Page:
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Am J Med Genet B Neuropsychiatr Genet. 2016 Sep;171(6):879-87. doi: 10.1002/ajmg.b.32460. Epub 2016 May 19.

FKBP5 genotype interacts with early life trauma to predict heavy drinking in college students.

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Alcohol Research Center, Department of Psychiatry, University of Connecticut School of Medicine, Farmington, Connecticut.
Department of Neuroscience, University of Connecticut Health Center, University of Connecticut School of Medicine, Farmington, Connecticut.
Department of Psychology, Fairleigh Dickinson University, Teaneck, New Jersey.
Department of Pediatrics and Human Genetics and Alcohol Research Center, Howard University College of Medicine, Washington, District of Columbia.
Center for Studies of Addiction, Department of Psychiatry, Perelman School of Medicine of the University of Pennsylvania, Philadelphia, Pennsylvania.
VISN4 MIRECC, Crescenz VAMC, Philadelphia, Pennsylvania.
Department of Community Medicine and Health Care, University of Connecticut Health Center, Farmington, Connecticut.
Institute for Systems Genomics, University of Connecticut, Storrs, Connecticut.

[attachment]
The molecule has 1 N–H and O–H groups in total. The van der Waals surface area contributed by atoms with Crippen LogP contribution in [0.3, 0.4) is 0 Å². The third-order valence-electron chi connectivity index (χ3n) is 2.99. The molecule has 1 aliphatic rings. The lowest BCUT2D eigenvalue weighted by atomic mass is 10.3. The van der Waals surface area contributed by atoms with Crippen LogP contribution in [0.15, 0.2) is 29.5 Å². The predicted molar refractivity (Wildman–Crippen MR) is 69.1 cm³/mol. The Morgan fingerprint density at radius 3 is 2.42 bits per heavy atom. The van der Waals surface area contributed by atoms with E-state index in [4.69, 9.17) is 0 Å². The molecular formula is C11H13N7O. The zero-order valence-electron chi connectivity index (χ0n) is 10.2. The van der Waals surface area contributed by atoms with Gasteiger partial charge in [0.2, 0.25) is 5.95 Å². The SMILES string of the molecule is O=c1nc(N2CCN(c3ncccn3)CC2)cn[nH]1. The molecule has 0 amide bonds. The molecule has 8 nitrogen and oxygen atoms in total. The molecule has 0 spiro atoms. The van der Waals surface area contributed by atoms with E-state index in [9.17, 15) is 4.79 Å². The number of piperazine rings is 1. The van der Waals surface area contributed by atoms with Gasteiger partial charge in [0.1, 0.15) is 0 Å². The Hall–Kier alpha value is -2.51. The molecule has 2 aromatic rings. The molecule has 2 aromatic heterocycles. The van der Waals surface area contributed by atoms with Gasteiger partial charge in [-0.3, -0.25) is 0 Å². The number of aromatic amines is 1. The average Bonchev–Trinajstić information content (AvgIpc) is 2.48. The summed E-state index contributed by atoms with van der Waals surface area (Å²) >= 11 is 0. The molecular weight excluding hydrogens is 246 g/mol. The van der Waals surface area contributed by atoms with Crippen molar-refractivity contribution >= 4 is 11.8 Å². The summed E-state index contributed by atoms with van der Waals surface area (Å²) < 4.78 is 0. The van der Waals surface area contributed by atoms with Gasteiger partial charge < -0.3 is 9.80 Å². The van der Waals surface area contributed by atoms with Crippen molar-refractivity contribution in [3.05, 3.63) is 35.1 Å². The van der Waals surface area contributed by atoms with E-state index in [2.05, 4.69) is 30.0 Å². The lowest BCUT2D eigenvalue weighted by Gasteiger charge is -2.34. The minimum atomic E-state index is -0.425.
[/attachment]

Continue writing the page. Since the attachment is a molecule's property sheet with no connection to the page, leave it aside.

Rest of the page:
Alcohol use disorder (AUD) is debilitating and costly. Identification and better understanding of risk factors influencing the development of AUD remain a research priority. Although early life exposure to trauma increases the risk of adulthood psychiatric disorders, including AUD, many individuals exposed to early life trauma do not develop psychopathology. Underlying genetic factors may contribute to differential sensitivity to trauma experienced in childhood. The hypothalamic-pituitary-adrenal (HPA) axis is susceptible to long-lasting changes in function following childhood trauma. Functional genetic variation within FKBP5, a gene encoding a modulator of HPA axis function, is associated with the development of psychiatric symptoms in adulthood, particularly among individuals exposed to trauma early in life. In the current study, we examined interactions between self-reported early life trauma, past-year life stress, past-year trauma, and a single nucleotide polymorphism (rs1360780) in FKBP5 on heavy alcohol consumption in a sample of 1,845 college students from two university settings. Although we found no effect of early life trauma on heavy drinking in rs1360780*T-allele carriers, rs1360780*C homozygotes exposed to early life trauma had a lower probability of heavy drinking compared to rs1360780*C homozygotes not exposed to early life trauma (P < 0.01). The absence of an interaction between either current life stress or past-year trauma, and FKBP5 genotype on heavy drinking suggests that there exists a developmental period of susceptibility to stress that is moderated by FKBP5 genotype. These findings implicate interactive effects of early life trauma and FKBP5 genetic variation on heavy drinking.


alcohol; alcohol use disorder; early life stress; gene-environment interaction; polymorphism

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